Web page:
Using online video data for research can entail complex issues of research ethics. Only because a video is accessible on public platforms such as YouTube or TikTok doesn’t mean that the people visible in videos gave consent to being filmed and the video being uploaded. A recent example of this was reported today in this article in The Guardian:
A Melbourne woman says she feels “dehumanised” after being filmed without consent for a “random act of kindness” TikTok that went viral.Rafqa Touma / The Guardian Jul 14, 2022
The video shows TikTok creator Harrison Pawluk approaching the woman, Maree, in a public shopping centre. He asked her to hold a bouquet of flowers while he put on a jacket.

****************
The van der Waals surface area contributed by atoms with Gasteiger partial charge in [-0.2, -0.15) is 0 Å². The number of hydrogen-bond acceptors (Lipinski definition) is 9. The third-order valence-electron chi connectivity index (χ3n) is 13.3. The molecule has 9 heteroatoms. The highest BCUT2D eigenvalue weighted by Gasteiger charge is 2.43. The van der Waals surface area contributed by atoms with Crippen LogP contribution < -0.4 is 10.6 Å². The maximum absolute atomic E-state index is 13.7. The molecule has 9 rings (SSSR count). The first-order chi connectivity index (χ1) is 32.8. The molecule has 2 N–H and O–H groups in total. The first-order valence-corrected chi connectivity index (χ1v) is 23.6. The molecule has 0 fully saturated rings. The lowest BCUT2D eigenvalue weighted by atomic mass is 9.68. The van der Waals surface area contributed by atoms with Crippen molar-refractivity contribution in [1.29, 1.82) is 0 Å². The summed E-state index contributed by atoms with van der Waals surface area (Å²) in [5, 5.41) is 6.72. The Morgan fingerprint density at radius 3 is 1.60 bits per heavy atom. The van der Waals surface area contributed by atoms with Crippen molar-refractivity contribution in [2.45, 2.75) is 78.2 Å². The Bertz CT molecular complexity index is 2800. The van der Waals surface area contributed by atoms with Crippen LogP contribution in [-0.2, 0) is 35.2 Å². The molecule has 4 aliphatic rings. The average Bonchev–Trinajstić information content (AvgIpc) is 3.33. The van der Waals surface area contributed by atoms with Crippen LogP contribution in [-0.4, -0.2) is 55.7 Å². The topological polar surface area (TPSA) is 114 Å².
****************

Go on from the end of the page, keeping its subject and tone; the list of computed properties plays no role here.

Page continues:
Before Maree could return the bouquet, Pawluk wished her a good day and walked away. Maree’s shocked reaction was caught on camera.
For further reporting on the subject, see this article. If you are interested in issues of research ethics for online video data, you can check out our article “YouTube, Google, Facebook: 21st Century Online Video Research and Research Ethics“, as well as Chapter 4 of our book “Video Data Analysis: How to Use 21st Century Video in the Social Sciences.”